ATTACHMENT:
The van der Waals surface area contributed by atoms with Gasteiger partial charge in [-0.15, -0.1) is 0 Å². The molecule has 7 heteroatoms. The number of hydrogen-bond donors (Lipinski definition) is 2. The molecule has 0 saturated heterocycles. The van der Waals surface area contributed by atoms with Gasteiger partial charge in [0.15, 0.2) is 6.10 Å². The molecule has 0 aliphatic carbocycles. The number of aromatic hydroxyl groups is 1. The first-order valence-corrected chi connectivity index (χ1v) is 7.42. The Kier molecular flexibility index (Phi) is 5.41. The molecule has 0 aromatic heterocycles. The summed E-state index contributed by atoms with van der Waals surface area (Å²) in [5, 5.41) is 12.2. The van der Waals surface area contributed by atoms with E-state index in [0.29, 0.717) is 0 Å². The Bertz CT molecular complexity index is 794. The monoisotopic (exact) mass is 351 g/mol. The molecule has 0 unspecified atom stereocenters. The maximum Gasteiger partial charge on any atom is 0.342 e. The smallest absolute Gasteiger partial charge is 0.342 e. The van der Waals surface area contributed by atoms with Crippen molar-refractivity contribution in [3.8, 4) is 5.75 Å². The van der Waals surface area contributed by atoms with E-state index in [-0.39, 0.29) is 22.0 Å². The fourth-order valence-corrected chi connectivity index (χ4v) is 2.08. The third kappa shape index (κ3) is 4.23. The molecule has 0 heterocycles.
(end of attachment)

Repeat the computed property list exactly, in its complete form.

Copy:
The van der Waals surface area contributed by atoms with Gasteiger partial charge in [-0.15, -0.1) is 0 Å². The molecule has 7 heteroatoms. The number of hydrogen-bond donors (Lipinski definition) is 2. The molecule has 0 saturated heterocycles. The van der Waals surface area contributed by atoms with Gasteiger partial charge in [0.15, 0.2) is 6.10 Å². The molecule has 0 aliphatic carbocycles. The number of aromatic hydroxyl groups is 1. The first-order valence-corrected chi connectivity index (χ1v) is 7.42. The Kier molecular flexibility index (Phi) is 5.41. The molecule has 0 aromatic heterocycles. The summed E-state index contributed by atoms with van der Waals surface area (Å²) in [5, 5.41) is 12.2. The van der Waals surface area contributed by atoms with E-state index in [0.29, 0.717) is 0 Å². The Bertz CT molecular complexity index is 794. The monoisotopic (exact) mass is 351 g/mol. The molecule has 0 unspecified atom stereocenters. The maximum Gasteiger partial charge on any atom is 0.342 e. The smallest absolute Gasteiger partial charge is 0.342 e. The van der Waals surface area contributed by atoms with Crippen molar-refractivity contribution in [3.8, 4) is 5.75 Å². The van der Waals surface area contributed by atoms with E-state index in [-0.39, 0.29) is 22.0 Å². The fourth-order valence-corrected chi connectivity index (χ4v) is 2.08. The third kappa shape index (κ3) is 4.23. The molecule has 0 heterocycles.